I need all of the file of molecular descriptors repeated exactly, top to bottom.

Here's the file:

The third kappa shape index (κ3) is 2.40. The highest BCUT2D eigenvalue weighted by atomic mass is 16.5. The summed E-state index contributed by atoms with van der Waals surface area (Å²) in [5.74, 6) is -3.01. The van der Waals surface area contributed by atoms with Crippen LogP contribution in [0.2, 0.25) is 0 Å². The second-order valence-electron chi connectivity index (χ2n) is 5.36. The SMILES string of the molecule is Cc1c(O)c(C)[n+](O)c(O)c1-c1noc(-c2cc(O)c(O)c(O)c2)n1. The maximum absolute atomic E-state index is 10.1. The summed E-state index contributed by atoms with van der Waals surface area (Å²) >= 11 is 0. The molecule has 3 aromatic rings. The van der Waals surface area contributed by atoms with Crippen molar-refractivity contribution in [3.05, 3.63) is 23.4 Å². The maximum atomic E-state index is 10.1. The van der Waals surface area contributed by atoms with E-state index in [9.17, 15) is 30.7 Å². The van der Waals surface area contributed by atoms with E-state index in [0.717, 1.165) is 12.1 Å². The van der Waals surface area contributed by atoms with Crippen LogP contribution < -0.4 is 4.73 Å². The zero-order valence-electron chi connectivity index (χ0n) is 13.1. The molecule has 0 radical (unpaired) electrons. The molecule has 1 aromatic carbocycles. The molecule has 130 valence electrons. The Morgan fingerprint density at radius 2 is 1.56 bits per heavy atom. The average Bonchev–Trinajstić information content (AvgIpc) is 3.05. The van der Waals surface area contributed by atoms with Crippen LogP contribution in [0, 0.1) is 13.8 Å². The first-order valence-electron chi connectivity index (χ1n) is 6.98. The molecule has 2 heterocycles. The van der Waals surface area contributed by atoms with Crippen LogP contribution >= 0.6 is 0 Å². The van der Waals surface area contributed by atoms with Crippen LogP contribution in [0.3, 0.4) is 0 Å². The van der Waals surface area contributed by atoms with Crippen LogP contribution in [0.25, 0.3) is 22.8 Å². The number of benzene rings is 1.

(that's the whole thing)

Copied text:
The third kappa shape index (κ3) is 2.40. The highest BCUT2D eigenvalue weighted by atomic mass is 16.5. The summed E-state index contributed by atoms with van der Waals surface area (Å²) in [5.74, 6) is -3.01. The van der Waals surface area contributed by atoms with Crippen LogP contribution in [0.2, 0.25) is 0 Å². The second-order valence-electron chi connectivity index (χ2n) is 5.36. The SMILES string of the molecule is Cc1c(O)c(C)[n+](O)c(O)c1-c1noc(-c2cc(O)c(O)c(O)c2)n1. The maximum absolute atomic E-state index is 10.1. The summed E-state index contributed by atoms with van der Waals surface area (Å²) >= 11 is 0. The molecule has 3 aromatic rings. The van der Waals surface area contributed by atoms with Crippen molar-refractivity contribution in [3.05, 3.63) is 23.4 Å². The maximum atomic E-state index is 10.1. The van der Waals surface area contributed by atoms with E-state index in [9.17, 15) is 30.7 Å². The van der Waals surface area contributed by atoms with E-state index in [0.717, 1.165) is 12.1 Å². The van der Waals surface area contributed by atoms with Crippen LogP contribution < -0.4 is 4.73 Å². The zero-order valence-electron chi connectivity index (χ0n) is 13.1. The molecule has 0 radical (unpaired) electrons. The molecule has 1 aromatic carbocycles. The molecule has 130 valence electrons. The Morgan fingerprint density at radius 2 is 1.56 bits per heavy atom. The average Bonchev–Trinajstić information content (AvgIpc) is 3.05. The van der Waals surface area contributed by atoms with Crippen LogP contribution in [0, 0.1) is 13.8 Å². The first-order valence-electron chi connectivity index (χ1n) is 6.98. The molecule has 2 heterocycles. The van der Waals surface area contributed by atoms with Crippen LogP contribution >= 0.6 is 0 Å². The van der Waals surface area contributed by atoms with Crippen LogP contribution in [0.3, 0.4) is 0 Å². The van der Waals surface area contributed by atoms with Crippen LogP contribution in [0.25, 0.3) is 22.8 Å². The number of benzene rings is 1.